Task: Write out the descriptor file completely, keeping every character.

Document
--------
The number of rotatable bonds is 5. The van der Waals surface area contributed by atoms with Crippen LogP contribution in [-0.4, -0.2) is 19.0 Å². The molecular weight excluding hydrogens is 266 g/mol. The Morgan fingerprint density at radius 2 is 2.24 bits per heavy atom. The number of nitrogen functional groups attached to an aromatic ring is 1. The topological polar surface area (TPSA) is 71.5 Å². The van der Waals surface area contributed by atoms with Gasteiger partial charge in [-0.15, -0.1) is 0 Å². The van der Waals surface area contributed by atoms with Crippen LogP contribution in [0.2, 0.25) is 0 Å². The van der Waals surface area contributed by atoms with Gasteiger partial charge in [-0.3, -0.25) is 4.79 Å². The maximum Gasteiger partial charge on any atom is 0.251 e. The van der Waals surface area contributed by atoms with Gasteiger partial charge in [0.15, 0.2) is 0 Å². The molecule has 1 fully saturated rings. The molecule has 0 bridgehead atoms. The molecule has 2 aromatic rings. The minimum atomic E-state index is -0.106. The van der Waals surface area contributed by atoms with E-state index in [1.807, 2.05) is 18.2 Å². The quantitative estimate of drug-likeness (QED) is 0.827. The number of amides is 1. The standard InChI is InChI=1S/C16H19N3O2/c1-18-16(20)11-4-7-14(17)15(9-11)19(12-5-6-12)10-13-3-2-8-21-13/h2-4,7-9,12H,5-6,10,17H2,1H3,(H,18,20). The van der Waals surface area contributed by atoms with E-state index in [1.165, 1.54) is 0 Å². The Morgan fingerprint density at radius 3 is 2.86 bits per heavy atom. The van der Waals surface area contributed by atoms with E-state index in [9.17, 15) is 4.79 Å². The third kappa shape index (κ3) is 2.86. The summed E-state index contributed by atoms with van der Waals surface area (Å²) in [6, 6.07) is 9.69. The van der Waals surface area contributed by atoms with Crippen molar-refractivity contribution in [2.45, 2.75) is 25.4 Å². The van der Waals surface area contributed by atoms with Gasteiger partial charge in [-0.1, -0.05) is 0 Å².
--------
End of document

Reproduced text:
The number of rotatable bonds is 5. The van der Waals surface area contributed by atoms with Crippen LogP contribution in [-0.4, -0.2) is 19.0 Å². The molecular weight excluding hydrogens is 266 g/mol. The Morgan fingerprint density at radius 2 is 2.24 bits per heavy atom. The number of nitrogen functional groups attached to an aromatic ring is 1. The topological polar surface area (TPSA) is 71.5 Å². The van der Waals surface area contributed by atoms with Gasteiger partial charge in [-0.15, -0.1) is 0 Å². The van der Waals surface area contributed by atoms with Crippen LogP contribution in [0.2, 0.25) is 0 Å². The van der Waals surface area contributed by atoms with Gasteiger partial charge in [-0.3, -0.25) is 4.79 Å². The maximum Gasteiger partial charge on any atom is 0.251 e. The van der Waals surface area contributed by atoms with Gasteiger partial charge in [0.15, 0.2) is 0 Å². The molecule has 1 fully saturated rings. The molecule has 0 bridgehead atoms. The molecule has 2 aromatic rings. The minimum atomic E-state index is -0.106. The van der Waals surface area contributed by atoms with E-state index in [1.807, 2.05) is 18.2 Å². The quantitative estimate of drug-likeness (QED) is 0.827. The number of amides is 1. The standard InChI is InChI=1S/C16H19N3O2/c1-18-16(20)11-4-7-14(17)15(9-11)19(12-5-6-12)10-13-3-2-8-21-13/h2-4,7-9,12H,5-6,10,17H2,1H3,(H,18,20). The van der Waals surface area contributed by atoms with E-state index in [1.165, 1.54) is 0 Å². The Morgan fingerprint density at radius 3 is 2.86 bits per heavy atom. The van der Waals surface area contributed by atoms with E-state index in [9.17, 15) is 4.79 Å². The third kappa shape index (κ3) is 2.86. The summed E-state index contributed by atoms with van der Waals surface area (Å²) in [6, 6.07) is 9.69. The van der Waals surface area contributed by atoms with Crippen molar-refractivity contribution in [2.45, 2.75) is 25.4 Å². The van der Waals surface area contributed by atoms with Gasteiger partial charge in [-0.1, -0.05) is 0 Å².